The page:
Woodcut from a 1934 edition, illustrated by Lynd Ward. Villagers stone the monster.

The novel made me ponder about our own creator and our place in the world. How could God create something and not take responsibility for it? For what purpose were we created if there is so much misery in the world? People who look different are discriminated against and the world is full of injustice. Are we abandoned by God too? The epigraph to the novel is a line from Milton’s Paradise Lost which describes the conversation Adam has with God after his creation.

Did I request thee, Maker, from my clay

To mould Me man? Did I solicit thee

From darkness to promote me?”

The monster never asked to be created. But unlike Adam he has no Eve. His fate is even worse. Not only is he shunned from society but also faces the solitude of living without a companion.

Woodcut from a 1934 edition of Frankenstein, illustrated by Lynd Ward. The monster gazes into a pool.

Hateful day when I received life!’ I exclaimed in agony. ‘Accursed creator! Why did you form a monster so hideous that even you turned from me in disgust? God, in pity, made man beautiful and alluring, after his own image; but my form is a filthy type of yours, more horrid even from the very resemblance. Satan had his companions, fellow-devils, to admire and encourage him; but I am solitary and abhorred.”

The unjust ostracization of the monster brings us to the question: Who is the real monster? Some critics have analyzed the novel through a Freudian lens and have proposed that Victor and the monster are the embodiment of the ego and the id, representing the conscious desires and the subconscious wishes of the same being. A careful reading will reveal how Victor could have averted the deaths of some of his near and dear ones. The monster is his doppelgänger and they are very similar in their insatiable thirst of knowledge, in their admiration of nature, in the unabashed outpouring of sentimentality and the isolation they experience whether self-imposed or by society. The main difference is that Victor grew up in a nurturing environment and should have been more sensitive to the monster’s feelings. The creature then is a reflection of Victor’s own ugliness, a mirror of his own evil character.

Equally interesting is a feminist reading of the novel. At first glance, the novel seems to be very male oriented. The female characters are all passive and submissive to their men. Victor creates the monster without the help of a woman and he also destroys the female companion he is in the process of creating for the monster:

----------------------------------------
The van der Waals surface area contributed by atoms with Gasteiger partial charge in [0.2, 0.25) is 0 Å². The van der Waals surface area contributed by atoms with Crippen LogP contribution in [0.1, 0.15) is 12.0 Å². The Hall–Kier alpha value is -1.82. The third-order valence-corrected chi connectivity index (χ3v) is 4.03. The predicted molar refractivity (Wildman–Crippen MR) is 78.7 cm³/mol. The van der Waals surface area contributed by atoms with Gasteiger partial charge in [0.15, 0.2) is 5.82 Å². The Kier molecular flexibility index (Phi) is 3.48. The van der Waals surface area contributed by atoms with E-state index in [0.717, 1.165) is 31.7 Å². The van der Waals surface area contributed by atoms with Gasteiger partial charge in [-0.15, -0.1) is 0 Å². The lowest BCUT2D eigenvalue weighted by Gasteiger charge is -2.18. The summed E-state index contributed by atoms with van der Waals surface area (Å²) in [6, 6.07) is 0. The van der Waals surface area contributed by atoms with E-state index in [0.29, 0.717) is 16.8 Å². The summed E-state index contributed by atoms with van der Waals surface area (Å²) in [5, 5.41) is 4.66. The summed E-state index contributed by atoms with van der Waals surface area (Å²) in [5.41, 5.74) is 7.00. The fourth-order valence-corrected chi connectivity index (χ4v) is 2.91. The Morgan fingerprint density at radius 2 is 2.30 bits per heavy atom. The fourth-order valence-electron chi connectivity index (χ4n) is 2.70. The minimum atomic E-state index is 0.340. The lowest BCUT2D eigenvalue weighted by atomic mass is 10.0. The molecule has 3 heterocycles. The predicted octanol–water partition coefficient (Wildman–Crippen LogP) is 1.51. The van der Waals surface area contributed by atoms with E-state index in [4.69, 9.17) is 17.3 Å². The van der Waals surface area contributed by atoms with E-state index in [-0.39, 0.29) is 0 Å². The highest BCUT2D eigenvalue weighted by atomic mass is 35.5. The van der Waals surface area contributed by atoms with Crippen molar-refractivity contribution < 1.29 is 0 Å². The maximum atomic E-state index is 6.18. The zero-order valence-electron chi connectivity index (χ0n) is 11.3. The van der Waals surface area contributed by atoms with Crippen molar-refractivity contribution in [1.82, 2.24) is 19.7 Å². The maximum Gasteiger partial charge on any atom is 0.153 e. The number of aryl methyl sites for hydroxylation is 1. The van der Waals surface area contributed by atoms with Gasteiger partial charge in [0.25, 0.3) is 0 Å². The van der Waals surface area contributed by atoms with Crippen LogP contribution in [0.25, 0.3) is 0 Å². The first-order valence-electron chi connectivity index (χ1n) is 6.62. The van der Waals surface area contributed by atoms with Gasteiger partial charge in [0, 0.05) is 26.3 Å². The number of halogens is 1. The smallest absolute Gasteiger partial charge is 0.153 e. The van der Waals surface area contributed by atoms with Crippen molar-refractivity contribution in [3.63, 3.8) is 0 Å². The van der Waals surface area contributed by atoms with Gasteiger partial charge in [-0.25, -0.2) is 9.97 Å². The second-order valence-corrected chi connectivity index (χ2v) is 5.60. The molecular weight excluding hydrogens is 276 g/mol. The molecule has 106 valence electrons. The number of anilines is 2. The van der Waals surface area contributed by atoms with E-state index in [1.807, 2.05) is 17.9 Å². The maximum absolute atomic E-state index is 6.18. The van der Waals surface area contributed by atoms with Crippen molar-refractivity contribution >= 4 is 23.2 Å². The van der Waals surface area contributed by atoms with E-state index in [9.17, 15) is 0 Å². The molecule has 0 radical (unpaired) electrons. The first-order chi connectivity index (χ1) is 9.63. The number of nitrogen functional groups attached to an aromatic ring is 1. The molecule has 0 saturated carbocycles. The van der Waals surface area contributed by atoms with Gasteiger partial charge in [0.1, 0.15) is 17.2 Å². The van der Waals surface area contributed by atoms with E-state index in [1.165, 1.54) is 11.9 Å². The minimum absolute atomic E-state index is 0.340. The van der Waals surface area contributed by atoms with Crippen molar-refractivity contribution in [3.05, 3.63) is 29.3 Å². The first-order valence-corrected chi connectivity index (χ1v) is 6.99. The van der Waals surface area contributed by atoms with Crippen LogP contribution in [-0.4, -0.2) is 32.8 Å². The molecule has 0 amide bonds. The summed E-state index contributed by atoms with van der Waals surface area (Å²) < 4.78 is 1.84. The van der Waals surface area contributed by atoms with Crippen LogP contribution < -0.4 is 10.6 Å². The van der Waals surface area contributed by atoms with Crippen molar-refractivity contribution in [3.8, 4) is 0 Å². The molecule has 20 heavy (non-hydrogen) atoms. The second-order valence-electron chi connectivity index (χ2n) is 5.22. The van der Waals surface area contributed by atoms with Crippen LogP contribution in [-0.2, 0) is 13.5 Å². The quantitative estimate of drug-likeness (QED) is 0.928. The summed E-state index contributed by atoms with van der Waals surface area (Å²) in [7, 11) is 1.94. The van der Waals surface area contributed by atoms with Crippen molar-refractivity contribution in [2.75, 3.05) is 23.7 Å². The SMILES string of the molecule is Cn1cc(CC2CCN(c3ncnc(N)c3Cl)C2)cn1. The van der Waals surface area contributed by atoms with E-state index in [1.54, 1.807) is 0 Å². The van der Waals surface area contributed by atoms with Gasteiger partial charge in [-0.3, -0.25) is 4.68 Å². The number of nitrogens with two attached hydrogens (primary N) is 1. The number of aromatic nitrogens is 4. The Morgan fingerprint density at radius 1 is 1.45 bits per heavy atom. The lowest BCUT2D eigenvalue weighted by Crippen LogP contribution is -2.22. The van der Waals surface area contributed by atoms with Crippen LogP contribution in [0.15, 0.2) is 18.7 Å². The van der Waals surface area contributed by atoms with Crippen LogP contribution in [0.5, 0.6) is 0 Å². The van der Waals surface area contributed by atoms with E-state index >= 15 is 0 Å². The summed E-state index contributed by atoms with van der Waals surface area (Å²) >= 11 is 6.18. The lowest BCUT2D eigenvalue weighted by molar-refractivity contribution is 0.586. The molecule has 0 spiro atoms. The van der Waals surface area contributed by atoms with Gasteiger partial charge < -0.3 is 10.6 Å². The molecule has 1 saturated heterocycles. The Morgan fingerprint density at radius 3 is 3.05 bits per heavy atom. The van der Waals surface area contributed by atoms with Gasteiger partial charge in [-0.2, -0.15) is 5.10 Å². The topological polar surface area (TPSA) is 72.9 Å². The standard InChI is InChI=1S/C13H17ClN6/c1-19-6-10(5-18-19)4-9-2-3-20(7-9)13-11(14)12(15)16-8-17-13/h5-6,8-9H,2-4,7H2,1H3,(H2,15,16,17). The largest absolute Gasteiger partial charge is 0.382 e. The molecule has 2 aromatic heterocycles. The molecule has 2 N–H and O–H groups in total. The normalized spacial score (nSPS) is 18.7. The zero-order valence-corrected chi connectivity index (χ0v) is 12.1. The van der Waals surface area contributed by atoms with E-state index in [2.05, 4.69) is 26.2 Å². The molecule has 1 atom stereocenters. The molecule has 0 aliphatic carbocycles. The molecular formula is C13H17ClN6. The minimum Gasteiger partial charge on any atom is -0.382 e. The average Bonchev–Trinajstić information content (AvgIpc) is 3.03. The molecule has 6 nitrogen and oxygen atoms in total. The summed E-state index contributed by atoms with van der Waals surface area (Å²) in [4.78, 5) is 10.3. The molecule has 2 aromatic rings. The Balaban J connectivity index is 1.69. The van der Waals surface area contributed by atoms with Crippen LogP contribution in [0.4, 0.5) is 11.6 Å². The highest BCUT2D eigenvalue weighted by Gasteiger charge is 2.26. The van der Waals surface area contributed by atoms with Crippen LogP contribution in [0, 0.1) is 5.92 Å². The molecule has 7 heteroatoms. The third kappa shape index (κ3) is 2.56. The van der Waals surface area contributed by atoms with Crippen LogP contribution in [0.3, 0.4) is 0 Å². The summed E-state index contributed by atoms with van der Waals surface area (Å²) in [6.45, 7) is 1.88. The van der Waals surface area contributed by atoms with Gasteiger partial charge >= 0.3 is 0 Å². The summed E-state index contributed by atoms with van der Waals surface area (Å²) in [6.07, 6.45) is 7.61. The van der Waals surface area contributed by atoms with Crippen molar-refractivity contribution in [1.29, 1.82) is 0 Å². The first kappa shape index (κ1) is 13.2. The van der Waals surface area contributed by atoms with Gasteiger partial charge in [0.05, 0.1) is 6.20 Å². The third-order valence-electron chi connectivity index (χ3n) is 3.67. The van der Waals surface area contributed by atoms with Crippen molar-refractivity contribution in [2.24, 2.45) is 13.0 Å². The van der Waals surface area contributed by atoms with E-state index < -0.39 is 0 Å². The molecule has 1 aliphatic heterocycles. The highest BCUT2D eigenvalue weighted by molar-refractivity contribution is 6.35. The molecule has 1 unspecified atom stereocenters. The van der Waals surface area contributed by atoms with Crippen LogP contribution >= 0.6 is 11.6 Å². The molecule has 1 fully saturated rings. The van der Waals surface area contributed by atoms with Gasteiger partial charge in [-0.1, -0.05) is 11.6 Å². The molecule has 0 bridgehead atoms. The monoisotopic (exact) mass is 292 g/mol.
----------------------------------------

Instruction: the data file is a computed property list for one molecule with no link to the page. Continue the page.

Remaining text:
Yet one of the first results of those sympathies for which the daemon thirsted would be children, and a race of devils would be propagated upon the earth.

She who, in all probability, was to become a thinking and reasoning animal, might refuse to comply with a compact made before her creation. They might even hate each other; the creature who already lived loathed his own deformity, and might he not conceive a greater abhorrence for it when it came before his eyes in the female form? She also might turn with disgust from him to the superior beauty of man; she might quit him, and he be again alone, exasperated by the fresh provocation by being deserted by one of his own species.

Victor is afraid that she will enjoy autonomy and think for herself. His act is a blatant expression of the patriarchal repudiation of women and the fear of their sexuality and fertility. He is afraid of the child bearing abilities of women, their power to create an entire race of such beings and one of the horrors of the novel is making us wonder if science would eliminate the biological function of women. But Shelley highlights the misogyny to show the detrimental effects of envisioning a world without women for we see the terrible fate Victor meets with when going against nature. As a nineteenth century woman writer, Mary Shelley knew this misogyny all too well. Frankenstein was initially published anonymously because of her gender and some critics believed it to be written by Percy Shelley.

The portrayal of reproductive anxiety may have emanated from Mary Shelley’s own feelings of loneliness in life dealing with a loss of a mother who died from complications of childbirth, her own difficult pregnancies, several miscarriages and the tragedy of losing her children and husband. She wrote to exorcize her own demons and it is interesting in this regard to consider that Victor is her own creation just as the monster is Victor’s.

I admit the novel is not without its flaws. The whole education of the monster seems implausible. But I was struck by the complexity of ideas presented and captivated by the marvelous lyrical prose. I will be returning to this book over and over again to delve deeper into the themes for I have only scratched its surface. To write with such maturity and finesse at such a young age is nothing short of genius. Whatever be the fate of Victor’s mortal creation, Mary Shelley’s Frankenstein has lived over 200 years and has attained immortality!

 

9 thoughts on “Frankenstein

  1. It’s a remarkable book, and one I keep intending to revisit. What a talent she had to write the book so young, and one which explores such deep issues. It’s a shame so many bad movies have been made about it – just supports my view that the book is always better…

    Liked by 1 person

  2. What a great review, thank you! The two points that have stayed with me are the monster asking why he was created – as Adam asks god and the question over the female monster and her possible desire for independence – that she would be a separate, thinking being. Brilliant, she really was her mother’s daughter!

    Liked by 1 person

  3. Thank you, Jane! I loved the intertexuality especially the various references to “ Paradise Lost”. I am intrigued by how her mother’s book could have possibly influenced her writing and I am interested in reading “ A Vindication of the Rights of Woman.”

    Liked by 1 person

  4. This is such a thorough review, I really enjoyed reading it, especially your insight into loneliness and parental abandonment in the novel. I think I love the novel more for the language rather than the story, but it is definitely a very memorable classic. On the one hand, one can see it was a debut written by a young person because of all the thematic borrowings and such “flaws” as the implausibility of the Monster’s education, as you say, but on the other – there is such maturity in exposition and holding the attention.

    Like